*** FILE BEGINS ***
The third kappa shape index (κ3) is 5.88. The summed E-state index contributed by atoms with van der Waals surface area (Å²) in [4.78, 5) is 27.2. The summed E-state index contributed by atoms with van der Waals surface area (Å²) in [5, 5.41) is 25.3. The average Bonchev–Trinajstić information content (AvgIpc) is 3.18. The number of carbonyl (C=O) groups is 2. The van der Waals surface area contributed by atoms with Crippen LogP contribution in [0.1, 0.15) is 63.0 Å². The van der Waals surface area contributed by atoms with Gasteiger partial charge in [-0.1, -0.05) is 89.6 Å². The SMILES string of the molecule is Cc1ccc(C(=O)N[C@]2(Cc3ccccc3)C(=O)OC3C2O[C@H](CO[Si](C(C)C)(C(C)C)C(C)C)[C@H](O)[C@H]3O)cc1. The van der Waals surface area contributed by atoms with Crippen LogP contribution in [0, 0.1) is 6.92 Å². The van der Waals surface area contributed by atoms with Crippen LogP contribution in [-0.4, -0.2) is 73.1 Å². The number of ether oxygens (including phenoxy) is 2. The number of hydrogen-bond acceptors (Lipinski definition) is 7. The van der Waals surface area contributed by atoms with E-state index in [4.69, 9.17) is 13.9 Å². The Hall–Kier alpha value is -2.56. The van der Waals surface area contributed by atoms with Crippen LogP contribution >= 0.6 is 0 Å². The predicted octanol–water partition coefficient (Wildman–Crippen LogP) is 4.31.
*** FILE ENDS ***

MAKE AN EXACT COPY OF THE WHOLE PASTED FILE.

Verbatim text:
The third kappa shape index (κ3) is 5.88. The summed E-state index contributed by atoms with van der Waals surface area (Å²) in [4.78, 5) is 27.2. The summed E-state index contributed by atoms with van der Waals surface area (Å²) in [5, 5.41) is 25.3. The average Bonchev–Trinajstić information content (AvgIpc) is 3.18. The number of carbonyl (C=O) groups is 2. The van der Waals surface area contributed by atoms with Crippen LogP contribution in [0.1, 0.15) is 63.0 Å². The van der Waals surface area contributed by atoms with Gasteiger partial charge in [-0.1, -0.05) is 89.6 Å². The SMILES string of the molecule is Cc1ccc(C(=O)N[C@]2(Cc3ccccc3)C(=O)OC3C2O[C@H](CO[Si](C(C)C)(C(C)C)C(C)C)[C@H](O)[C@H]3O)cc1. The van der Waals surface area contributed by atoms with Crippen LogP contribution in [0, 0.1) is 6.92 Å². The van der Waals surface area contributed by atoms with Crippen LogP contribution in [-0.4, -0.2) is 73.1 Å². The number of ether oxygens (including phenoxy) is 2. The number of hydrogen-bond acceptors (Lipinski definition) is 7. The van der Waals surface area contributed by atoms with E-state index in [4.69, 9.17) is 13.9 Å². The Hall–Kier alpha value is -2.56. The van der Waals surface area contributed by atoms with Crippen LogP contribution >= 0.6 is 0 Å². The predicted octanol–water partition coefficient (Wildman–Crippen LogP) is 4.31.